Tracking Messages in Exchange 2007

PowerShell vs. the Exchange Management Console

Executive Summary:

Microsoft Exchange Server 2007’s Exchange Management Console (EMC) toolbox lets you generate message tracking logs, then analyze the logs’ contents to discover a message’s path within an Exchange organization. However, you can also use PowerShell commands to interrogate message tracking log data directly.

Every version of Exchange includes options to generate message tracking logs and to then analyze the contents of the logs to discover the path that a message takes within an Exchange organization. Many companies use message tracking log data as the basis for analyzing email patterns and volume. In Microsoft Exchange Server 2003 and Exchange 2000 Server, you use the Message Tracking Center to track messages. A similar feature exists in Exchange Server 2007, as part of the Exchange Management Console (EMC) toolbox. Most of the time, administrators use the toolbox’s tracking facility to search for messages because it’s the easiest way to access the message tracking log data. However, like all of the EMC’s options, the options to track messages are based on PowerShell commands that you can use to interrogate message tracking log data directly.

Related: In the Know: Message Tracking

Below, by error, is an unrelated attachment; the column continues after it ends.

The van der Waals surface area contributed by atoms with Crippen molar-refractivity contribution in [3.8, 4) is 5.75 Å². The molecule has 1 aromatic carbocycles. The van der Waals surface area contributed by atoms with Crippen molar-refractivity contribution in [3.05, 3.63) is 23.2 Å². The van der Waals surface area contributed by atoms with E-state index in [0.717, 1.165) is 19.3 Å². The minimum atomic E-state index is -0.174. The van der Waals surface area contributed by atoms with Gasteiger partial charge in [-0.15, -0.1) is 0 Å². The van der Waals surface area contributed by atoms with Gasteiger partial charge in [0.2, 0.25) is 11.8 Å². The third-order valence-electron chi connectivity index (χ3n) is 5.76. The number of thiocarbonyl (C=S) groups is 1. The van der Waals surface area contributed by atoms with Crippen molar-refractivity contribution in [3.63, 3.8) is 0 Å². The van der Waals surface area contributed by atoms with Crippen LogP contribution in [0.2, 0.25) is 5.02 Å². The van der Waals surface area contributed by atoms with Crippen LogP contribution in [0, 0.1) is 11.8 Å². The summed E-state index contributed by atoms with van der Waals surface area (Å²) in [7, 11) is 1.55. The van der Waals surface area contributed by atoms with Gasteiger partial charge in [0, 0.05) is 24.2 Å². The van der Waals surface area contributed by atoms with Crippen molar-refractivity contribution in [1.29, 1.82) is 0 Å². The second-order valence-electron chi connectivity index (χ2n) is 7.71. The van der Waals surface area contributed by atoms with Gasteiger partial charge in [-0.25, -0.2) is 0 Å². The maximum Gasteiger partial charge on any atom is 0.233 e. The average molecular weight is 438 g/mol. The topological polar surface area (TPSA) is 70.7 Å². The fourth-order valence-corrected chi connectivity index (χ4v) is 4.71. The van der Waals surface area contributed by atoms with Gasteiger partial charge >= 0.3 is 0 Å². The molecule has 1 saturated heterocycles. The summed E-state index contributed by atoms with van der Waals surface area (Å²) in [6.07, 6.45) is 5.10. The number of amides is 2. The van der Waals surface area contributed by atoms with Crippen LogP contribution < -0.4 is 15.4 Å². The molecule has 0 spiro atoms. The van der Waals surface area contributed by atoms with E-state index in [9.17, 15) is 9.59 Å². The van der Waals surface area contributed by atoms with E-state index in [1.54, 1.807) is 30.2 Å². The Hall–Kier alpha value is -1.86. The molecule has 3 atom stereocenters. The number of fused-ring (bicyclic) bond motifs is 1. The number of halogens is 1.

You might wonder why you’d bother with PowerShell if you can track messages through the EMC. The answer is that PowerShell lets you hand craft solutions to problems that Exchange’s developers might not have anticipated. Because all of Exchange 2007’s business logic is provided through PowerShell commands, anything you can do through the console you can also do through PowerShell—and more!

Exchange 2007 Differences
Before getting into the details of how you use PowerShell to track messages, it’s important to note that Microsoft made some changes to the message tracking logs in Exchange 2007, including how the logs are generated and managed. The most important changes are:

  1. Log format—Exchange 2007 message tracking logs are generated in a format very similar to comma-separated value (CSV), but each log includes a set of field headers as well as the data records. The field layout and content for the logs differ from Exchange 2003 to 2007, so any third-party product that depends on the contents of message tracking logs to analyze and report on traffic patterns, such as PROMODAG Reports for Exchange, must be updated to support Exchange 2007. (PROMODAG Reports 8.0 supports Exchange 2007, but check with other third-party vendors to get the latest information about their tools.) If you use a program such as LogParser to develop your own reporting based on message tracking logs, you need to adjust the code to accommodate the new format and field layout. Another result of the new format is that you can’t track a message from an Exchange 2007 server to Exchange 2003 or vice versa. Instead, you have to track a message inside Exchange 2003, then perform a subsequent complementary trace on Exchange 2007 to construct a complete picture of a message’s path through a mixed Exchange infrastructure. You also can’t track messages from one Exchange organization to another.